*720 Counsel for the defendant contend that a tax on net income does not stand upon the same basis and is not the equivalent of a license, occupation, franchise, or privilege tax on interstate commerce; but, as previously pointed out, we have held that an income tax is in the nature of an excise tax, and in the footnote added to the dissenting opinion written by Mr. Justice Reed in Interstate Oil Pipe Line Co. v. Stone, 337 U.S. 662, 677 (69 Sup. Ct. 1264, 93 L. ed. 1613), it is said: "Since we perceive no difference for the purposes of this case between franchise, privilege, and excise taxes, insofar as they are exacted for the privilege of doing or the doing of interstate business, we have treated them as identical as far as their validity under the commerce clause is concerned. In Ozark and Anglo-Chilean Nitrate the taxes were called franchise taxes; in Alpha it was labeled an excise tax." In Dennison Mfg. Co. v. Wright, 156 Ga. 789 (3b) (120 S. E. 120), this court held: "Where a foreign corporation rents and maintains an office in this State, with a stock of samples and force of office employees and traveling sales-men, merely to obtain orders in this State and other States, subject to approval by its home office, for its goods to be shipped directly to its customers from its home State, such an arrangement is part of its interstate commerce, and not subject to a local excise tax."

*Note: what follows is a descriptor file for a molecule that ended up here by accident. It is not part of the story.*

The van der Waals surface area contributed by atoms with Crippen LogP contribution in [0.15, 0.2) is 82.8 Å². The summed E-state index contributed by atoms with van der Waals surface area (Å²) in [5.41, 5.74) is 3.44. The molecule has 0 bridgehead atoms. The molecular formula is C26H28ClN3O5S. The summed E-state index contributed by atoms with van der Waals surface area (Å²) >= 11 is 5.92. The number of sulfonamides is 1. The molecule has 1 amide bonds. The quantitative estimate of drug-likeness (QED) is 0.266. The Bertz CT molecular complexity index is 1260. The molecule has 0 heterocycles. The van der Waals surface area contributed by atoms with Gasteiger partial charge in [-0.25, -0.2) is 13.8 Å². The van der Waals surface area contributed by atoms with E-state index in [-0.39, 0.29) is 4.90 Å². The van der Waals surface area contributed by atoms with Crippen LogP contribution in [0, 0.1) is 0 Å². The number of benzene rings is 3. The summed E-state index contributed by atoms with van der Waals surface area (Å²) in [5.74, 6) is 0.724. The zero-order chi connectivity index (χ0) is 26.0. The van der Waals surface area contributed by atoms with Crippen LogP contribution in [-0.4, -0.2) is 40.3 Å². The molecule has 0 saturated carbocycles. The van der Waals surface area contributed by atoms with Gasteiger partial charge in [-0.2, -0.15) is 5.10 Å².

We are also of the opinion that the income-tax statute here under consideration, as applied to the plaintiff, violates the due-process clause of the Federal Constitution. We take it that no one will question the fact that a State may not tax activities carried on outside its borders without violating this provision of the Constitution. The question in every such case is whether such a connection exists between a business and the taxing State as to permit the imposition of a general income tax on a portion of the net income of the business; and in Wisconsin v. J. C. Penney Co., 311 U.S. 435, 444 (61 Sup. Ct. 246, 85 L. ed. 267), the Supreme Court said: "That test is whether property was taken without due process of law, or, if paraphrase we must, whether the taxing power exerted by the state bears fiscal relation to protection, opportunities and benefits given by the state. The simple but controlling question is whether the state has given anything for which it can ask return." See also Miller *721 Brothers Co. v. Maryland, 347 U.S. 340, 344 (74 Sup. Ct. 535, 98 L. ed. 744), where the foregoing rule was applied to facts quite similar to those in the instant case. There the court said: "The question here is whether this vendor, by its acts or course of dealing, has subjected itself to the taxing power of Maryland or whether it has afforded that State a jurisdiction or power to create this collector's liability." After referring to its previous decisions, that court said: "Our decisions are not always clear as to the grounds on which a tax is supported, especially where more than one exists; nor are all of our pronouncements during the experimental period of this type of taxation consistent or reconcilable. A few have been specifically overruled, while others no longer fully represent the present state of the law. But the course of decisions does reflect at least consistent adherence to one time-honored concept; that due process requires some definite link, some minimum connection, between a state and the person, property or transaction it seeks to tax."